When well looked after, a leather surface will become richer in hue and texture with each passing year. Gentleness is the overriding rule of thumb. Dust once a week or fortnight to keep old leather in tip-top condition. Use a vacuum with a soft brush attachment to get into the nooks and crannies, then rub a slightly damp cloth over the surface in a gentle circular motion. When you have wiped the surface, dry with a soft cloth – keep your chair away from direct sunlight and don’t be tempted to use a hairdryer.

Once a month, apply a sparing amount of specialist leather cream and then buff with a clean, soft cloth. Don’t use furniture polish, anything containing silicone or wet wipes. Spillages should be dabbed dry using a clean absorbent cloth. More serious stain removal can be tricky to deal with and, if you have any doubts, it’s best to seek expert advice, especially if the stain is an old one or caused by oil or grease.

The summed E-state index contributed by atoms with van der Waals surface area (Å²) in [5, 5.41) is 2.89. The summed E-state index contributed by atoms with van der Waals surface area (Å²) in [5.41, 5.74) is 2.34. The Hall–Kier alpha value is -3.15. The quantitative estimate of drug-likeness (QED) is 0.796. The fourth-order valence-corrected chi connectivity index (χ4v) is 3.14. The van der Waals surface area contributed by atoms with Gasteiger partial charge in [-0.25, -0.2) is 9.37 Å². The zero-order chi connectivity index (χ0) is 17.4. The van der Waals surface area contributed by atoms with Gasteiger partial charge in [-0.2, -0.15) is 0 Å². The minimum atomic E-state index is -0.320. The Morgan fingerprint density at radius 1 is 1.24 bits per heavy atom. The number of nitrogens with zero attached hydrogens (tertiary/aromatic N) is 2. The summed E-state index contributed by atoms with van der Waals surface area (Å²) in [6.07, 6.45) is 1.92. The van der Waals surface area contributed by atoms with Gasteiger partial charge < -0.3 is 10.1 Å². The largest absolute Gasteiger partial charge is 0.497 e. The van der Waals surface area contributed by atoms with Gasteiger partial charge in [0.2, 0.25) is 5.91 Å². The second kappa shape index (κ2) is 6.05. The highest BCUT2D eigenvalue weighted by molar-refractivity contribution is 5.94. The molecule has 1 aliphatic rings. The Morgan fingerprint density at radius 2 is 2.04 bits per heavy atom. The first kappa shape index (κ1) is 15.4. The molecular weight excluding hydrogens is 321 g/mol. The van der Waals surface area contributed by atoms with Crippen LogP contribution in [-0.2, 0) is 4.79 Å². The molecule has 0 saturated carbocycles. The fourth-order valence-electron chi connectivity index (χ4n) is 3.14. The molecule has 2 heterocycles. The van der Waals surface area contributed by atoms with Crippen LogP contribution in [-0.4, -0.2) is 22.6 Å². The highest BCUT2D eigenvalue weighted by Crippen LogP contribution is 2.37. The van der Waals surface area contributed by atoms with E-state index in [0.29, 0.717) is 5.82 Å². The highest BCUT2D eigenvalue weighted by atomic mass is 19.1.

How to clean leather furniture
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How to remove stains from leather furniture:

What you need:

  • Vinegar
  • Water
  • Saddle soap
  • Microfibre cloths
  • Lemons
  • Cream of tartar
  • Methylated spirit

How to clean leather furniture

  1. Dampen a cloth with a 50/50 solution of vinegar and water and gently rub the stain. Alternatively, use saddle soap and water.
  2. Don’t rinse afterwards – simply dab gently to blot away the moisture and leave to dry naturally.
  3. For more stubborn stains, make a paste from 50/50 lemon juice and cream of tartar and rub into the stained area. It is sensible to do a patch test first on an inconspicuous area. If the stain is recent, it should disappear immediately. More resistant stains may be left in contact with the paste for an hour or two.
  4. Remove the paste by wiping with a damp cloth, then buff the surface dry.
  5. Ink spots can sometimes be removed with methylated spirit.
  6. A solution of methylated spirit or vinegar and water can also help to remove mildew.
How to clean leather furniture
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